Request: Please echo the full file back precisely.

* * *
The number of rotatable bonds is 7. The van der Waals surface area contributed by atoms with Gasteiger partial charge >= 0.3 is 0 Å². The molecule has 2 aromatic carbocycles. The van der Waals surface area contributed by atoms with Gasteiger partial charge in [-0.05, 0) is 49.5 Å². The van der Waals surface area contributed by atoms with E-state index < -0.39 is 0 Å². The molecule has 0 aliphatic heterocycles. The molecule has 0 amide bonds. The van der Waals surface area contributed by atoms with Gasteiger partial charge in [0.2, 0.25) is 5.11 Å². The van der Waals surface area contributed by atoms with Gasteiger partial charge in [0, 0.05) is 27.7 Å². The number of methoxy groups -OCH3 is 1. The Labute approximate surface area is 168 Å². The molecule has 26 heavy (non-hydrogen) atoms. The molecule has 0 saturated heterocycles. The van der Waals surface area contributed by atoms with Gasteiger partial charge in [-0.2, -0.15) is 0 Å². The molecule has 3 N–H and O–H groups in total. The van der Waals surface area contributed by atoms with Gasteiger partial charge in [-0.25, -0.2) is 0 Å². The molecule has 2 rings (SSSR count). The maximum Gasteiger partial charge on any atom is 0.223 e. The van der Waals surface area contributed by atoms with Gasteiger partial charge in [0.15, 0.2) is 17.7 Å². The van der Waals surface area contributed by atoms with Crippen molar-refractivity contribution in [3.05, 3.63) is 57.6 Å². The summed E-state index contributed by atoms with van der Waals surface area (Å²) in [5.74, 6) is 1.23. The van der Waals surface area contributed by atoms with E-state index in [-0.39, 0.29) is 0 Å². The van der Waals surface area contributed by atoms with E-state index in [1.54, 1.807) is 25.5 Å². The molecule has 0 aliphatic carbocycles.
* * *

The number of rotatable bonds is 7. The van der Waals surface area contributed by atoms with Gasteiger partial charge >= 0.3 is 0 Å². The molecule has 2 aromatic carbocycles. The van der Waals surface area contributed by atoms with Gasteiger partial charge in [-0.05, 0) is 49.5 Å². The van der Waals surface area contributed by atoms with E-state index < -0.39 is 0 Å². The molecule has 0 aliphatic heterocycles. The molecule has 0 amide bonds. The van der Waals surface area contributed by atoms with Gasteiger partial charge in [0.2, 0.25) is 5.11 Å². The van der Waals surface area contributed by atoms with Gasteiger partial charge in [0, 0.05) is 27.7 Å². The number of methoxy groups -OCH3 is 1. The Labute approximate surface area is 168 Å². The molecule has 26 heavy (non-hydrogen) atoms. The molecule has 0 saturated heterocycles. The van der Waals surface area contributed by atoms with Gasteiger partial charge in [-0.2, -0.15) is 0 Å². The molecule has 3 N–H and O–H groups in total. The van der Waals surface area contributed by atoms with Gasteiger partial charge in [-0.25, -0.2) is 0 Å². The molecule has 2 rings (SSSR count). The maximum Gasteiger partial charge on any atom is 0.223 e. The van der Waals surface area contributed by atoms with Gasteiger partial charge in [0.15, 0.2) is 17.7 Å². The van der Waals surface area contributed by atoms with Crippen molar-refractivity contribution in [3.05, 3.63) is 57.6 Å². The summed E-state index contributed by atoms with van der Waals surface area (Å²) in [5.74, 6) is 1.23. The van der Waals surface area contributed by atoms with E-state index in [-0.39, 0.29) is 0 Å². The van der Waals surface area contributed by atoms with E-state index in [1.54, 1.807) is 25.5 Å². The molecule has 0 aliphatic carbocycles.